Bob Kurland never thought the dunk was anything more than a high-percentage shot.
In the 1940s, dunks weren’t a big part of basketball. Nobody celebrated a slam. Basketball was three decades away from the first dunk contest.
But Kurland was the first. He is credited with being the first to dunk in a game and to regularly use the high-percentage shot.
Kurland, who led Oklahoma State to two national championships in the 1940s, died at home in south Florida on Sunday. He was 88.
The Aggies from Oklahoma A&M as they were known then, were built around Kurland, was one of basketball’s first stars. A 7-footer, he towered over most opposition in leading coach Henry Iba’s teams to the NCAA titles in 1945 and 1946. Kurland, a three-time All-American, was chosen the NCAA Tournament’s most outstanding player in both events.
The dunk happened by accident, Kurland recalled in a 2012 story by the Orlando Sentinel. The team was playing a game at Temple in 1944 and the ball bounced away under the Aggies’ basket.
“The ball happened to be under the basket,” Kurland said. “I got it up and stuffed it in. That started it, I guess … it was an unintentional accident. It wasn’t planned.”
Kurland also impacted the rule book. Because he and DePaul big man George Mikan often leaped to swat away or simply snag opponent’s shots above the rim, basketball instituted defensive goaltending in 1945.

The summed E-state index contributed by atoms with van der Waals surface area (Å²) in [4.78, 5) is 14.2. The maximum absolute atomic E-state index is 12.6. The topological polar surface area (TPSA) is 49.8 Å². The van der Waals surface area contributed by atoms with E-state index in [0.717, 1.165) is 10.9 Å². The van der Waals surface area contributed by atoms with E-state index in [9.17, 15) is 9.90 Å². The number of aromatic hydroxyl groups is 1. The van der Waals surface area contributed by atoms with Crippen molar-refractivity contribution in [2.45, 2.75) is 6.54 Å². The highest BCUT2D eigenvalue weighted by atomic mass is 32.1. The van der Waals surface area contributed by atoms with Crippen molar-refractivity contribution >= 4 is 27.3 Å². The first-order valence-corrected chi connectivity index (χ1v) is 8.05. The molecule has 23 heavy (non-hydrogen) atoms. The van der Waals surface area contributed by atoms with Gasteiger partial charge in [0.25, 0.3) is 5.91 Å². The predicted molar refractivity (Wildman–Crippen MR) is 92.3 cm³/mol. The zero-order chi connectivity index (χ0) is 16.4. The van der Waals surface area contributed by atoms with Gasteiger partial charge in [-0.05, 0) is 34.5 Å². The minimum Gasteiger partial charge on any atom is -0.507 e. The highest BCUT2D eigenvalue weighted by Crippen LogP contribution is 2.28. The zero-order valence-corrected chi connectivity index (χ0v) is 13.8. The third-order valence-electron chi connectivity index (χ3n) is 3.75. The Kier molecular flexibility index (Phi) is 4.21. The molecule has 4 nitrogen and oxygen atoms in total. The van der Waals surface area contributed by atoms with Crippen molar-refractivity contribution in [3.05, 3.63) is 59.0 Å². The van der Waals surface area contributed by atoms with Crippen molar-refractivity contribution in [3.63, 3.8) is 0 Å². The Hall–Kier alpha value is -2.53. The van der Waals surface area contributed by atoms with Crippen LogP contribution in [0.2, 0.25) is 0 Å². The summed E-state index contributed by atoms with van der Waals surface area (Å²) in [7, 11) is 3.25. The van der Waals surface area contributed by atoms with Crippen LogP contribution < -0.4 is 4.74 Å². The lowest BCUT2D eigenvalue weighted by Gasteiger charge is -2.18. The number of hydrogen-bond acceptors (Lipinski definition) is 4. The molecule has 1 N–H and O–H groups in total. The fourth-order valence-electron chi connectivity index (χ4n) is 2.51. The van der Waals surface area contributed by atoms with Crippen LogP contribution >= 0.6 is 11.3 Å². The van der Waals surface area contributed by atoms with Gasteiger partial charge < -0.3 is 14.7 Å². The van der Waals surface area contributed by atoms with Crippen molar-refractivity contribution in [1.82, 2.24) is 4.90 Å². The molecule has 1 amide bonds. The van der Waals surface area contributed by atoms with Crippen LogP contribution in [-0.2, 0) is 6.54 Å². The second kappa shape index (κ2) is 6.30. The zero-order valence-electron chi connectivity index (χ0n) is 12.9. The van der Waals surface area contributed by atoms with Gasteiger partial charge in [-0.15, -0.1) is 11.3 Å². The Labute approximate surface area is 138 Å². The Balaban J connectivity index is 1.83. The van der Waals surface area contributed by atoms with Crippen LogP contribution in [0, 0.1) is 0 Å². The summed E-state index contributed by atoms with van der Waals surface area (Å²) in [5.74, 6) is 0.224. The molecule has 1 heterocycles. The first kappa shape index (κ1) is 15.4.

The game’s premier big men played in one of college basketball first major showdowns, after the 1945 season when Oklahoma A&M met DePaul, the NIT champion. But Mikan fouled out in the first half with nine points, and Kurland scored 14 in the Aggles’ lackluster victory.
Kurland, from Jennings, Mo., considered attending Missouri. But Oklahoma A&M played a game at Saint Louis University. Iba invited Kurland to dinner on the trip and offered a scholarship. Missouri could only offer Kurland a job.
Kurland played on two Olympic gold medal winning basketball teams, in London in 1948 and Helsinki in 1952. He was drafted by the St. Louis Bombers in 1947 but never played pro basketball, instead, opting like many of his era from the Midwest to play in the Amateur Athletic Union ranks. He played and worked for Phillips Petroleum and led the Philips 66ers, based in Bartlesville, Okla., to three AAU championships.
Kurland entered the Naismith Memorial Hall of Fame in 1961.